A global sourcing agreement signed between marine electric drivetrain company Yaskawa Environmental Energy / The Switch and ABB Marine & Ports in Shanghai will see the former delivering PMM2000M permanent magnet machines for use as shaft generators in large containership vessels.
For the first order, Yaskawa Environmental Energy / The Switch will deliver 16 machines capable of a more than 4MW output to ABB Marine & Ports for installation as permanent magnet shaft generators (PMSGs) on board dry cargo container vessels.
The company’s in-line and direct-drive PMM2000M has been developed for large container vessels powered by 2-stroke engines, where shaft generator power output is normally 4-5MW. Measuring five meters in diameter, the PMSG is low in weight while continuing to provide a high level of efficiency and power density for good performance. The PMM2000M has an estimated operational speed of 50–80rpm.
“The contract also takes us deeper into the Asian market, where there is a lot of growth potential given the spate of new orders in China, Korea and Japan made on the back of hot container freight rates,” said Risto Ahvo, head of key account management, Yaskawa Environmental Energy / The Switch. “It’s also great for business efficiency, as we won’t have to spend lots of time on individual proposals.
“Ships won’t require any other source of electrical energy during long ocean voyages,” he added. “This reduces genset wear and tear as gensets can stay off. Its mechanical simplicity also increases reliability and lowers maintenance requirements. A further characteristic is low vibration levels.”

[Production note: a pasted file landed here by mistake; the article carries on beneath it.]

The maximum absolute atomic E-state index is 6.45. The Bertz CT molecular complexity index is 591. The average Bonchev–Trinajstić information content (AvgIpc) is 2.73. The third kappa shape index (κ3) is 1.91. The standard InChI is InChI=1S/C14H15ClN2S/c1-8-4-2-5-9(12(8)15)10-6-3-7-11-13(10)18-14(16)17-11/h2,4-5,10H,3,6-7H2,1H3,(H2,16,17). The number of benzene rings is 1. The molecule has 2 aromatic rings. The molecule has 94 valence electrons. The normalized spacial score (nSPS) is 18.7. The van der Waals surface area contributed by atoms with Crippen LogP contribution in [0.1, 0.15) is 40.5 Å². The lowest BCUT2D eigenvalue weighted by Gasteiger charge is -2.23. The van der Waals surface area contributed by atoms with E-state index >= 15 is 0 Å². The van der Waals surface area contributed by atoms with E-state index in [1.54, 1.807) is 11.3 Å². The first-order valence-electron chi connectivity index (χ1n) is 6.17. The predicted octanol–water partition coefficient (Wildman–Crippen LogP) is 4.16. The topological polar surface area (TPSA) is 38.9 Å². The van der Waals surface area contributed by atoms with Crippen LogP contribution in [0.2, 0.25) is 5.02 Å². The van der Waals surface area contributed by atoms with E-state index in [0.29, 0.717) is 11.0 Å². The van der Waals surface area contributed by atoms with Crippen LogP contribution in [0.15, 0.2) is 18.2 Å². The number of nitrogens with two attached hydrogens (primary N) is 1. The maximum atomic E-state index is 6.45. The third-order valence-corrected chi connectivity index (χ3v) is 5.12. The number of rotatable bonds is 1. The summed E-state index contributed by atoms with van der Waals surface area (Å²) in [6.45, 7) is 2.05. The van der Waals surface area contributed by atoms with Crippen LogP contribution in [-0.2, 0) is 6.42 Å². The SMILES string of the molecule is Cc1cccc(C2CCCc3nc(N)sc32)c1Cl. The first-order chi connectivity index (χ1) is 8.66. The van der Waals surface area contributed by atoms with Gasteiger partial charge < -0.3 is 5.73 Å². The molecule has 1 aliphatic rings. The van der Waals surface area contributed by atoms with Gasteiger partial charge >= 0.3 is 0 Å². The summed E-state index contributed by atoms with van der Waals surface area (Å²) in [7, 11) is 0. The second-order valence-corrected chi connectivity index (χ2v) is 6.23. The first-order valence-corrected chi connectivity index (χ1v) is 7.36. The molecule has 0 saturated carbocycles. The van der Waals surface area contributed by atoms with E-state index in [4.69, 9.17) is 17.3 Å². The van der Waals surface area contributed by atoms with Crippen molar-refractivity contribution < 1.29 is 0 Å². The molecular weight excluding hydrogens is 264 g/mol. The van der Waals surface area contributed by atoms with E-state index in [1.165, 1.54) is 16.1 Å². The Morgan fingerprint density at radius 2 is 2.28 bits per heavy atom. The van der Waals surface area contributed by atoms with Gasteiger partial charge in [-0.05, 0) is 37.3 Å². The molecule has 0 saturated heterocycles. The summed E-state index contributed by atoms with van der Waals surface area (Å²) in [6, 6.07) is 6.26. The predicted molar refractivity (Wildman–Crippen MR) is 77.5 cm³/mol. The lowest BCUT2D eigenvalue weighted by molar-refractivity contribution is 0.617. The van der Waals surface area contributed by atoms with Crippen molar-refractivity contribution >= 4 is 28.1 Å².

The stators will be manufactured in China and the other components in Europe, with final assembly work being conducted at The Switch’s Large Drive Test Center (LDTC) in Lappeenranta, Finland. The technology will then be installed on board vessels to comply with the upcoming 2023 Energy Efficiency Existing Ship Index and Carbon Intensity Indicator regulation parameters.
“We will then test the machines using ABB frequency converters to verify electrical and thermal performance of all drive elements,” said Ahvo. “This is typical at the LDTC where we can test solutions using either our own or customers’ drives and components. Testing involves string tests and back-to-back testing at full load. We will then ship the machines to China and will also send engineers to supervise installation.”
Ahvo continued, “The PMM2000M has huge potential as electric propulsion gradually replaces conventional diesel-mechanical propulsion. With a PMM2000M propulsion motor, it’s possible to reach power up to 12MW per propulsion line. With two machines on two propulsion lines, power can reach almost 50MW, which is sufficient even for the largest ships.”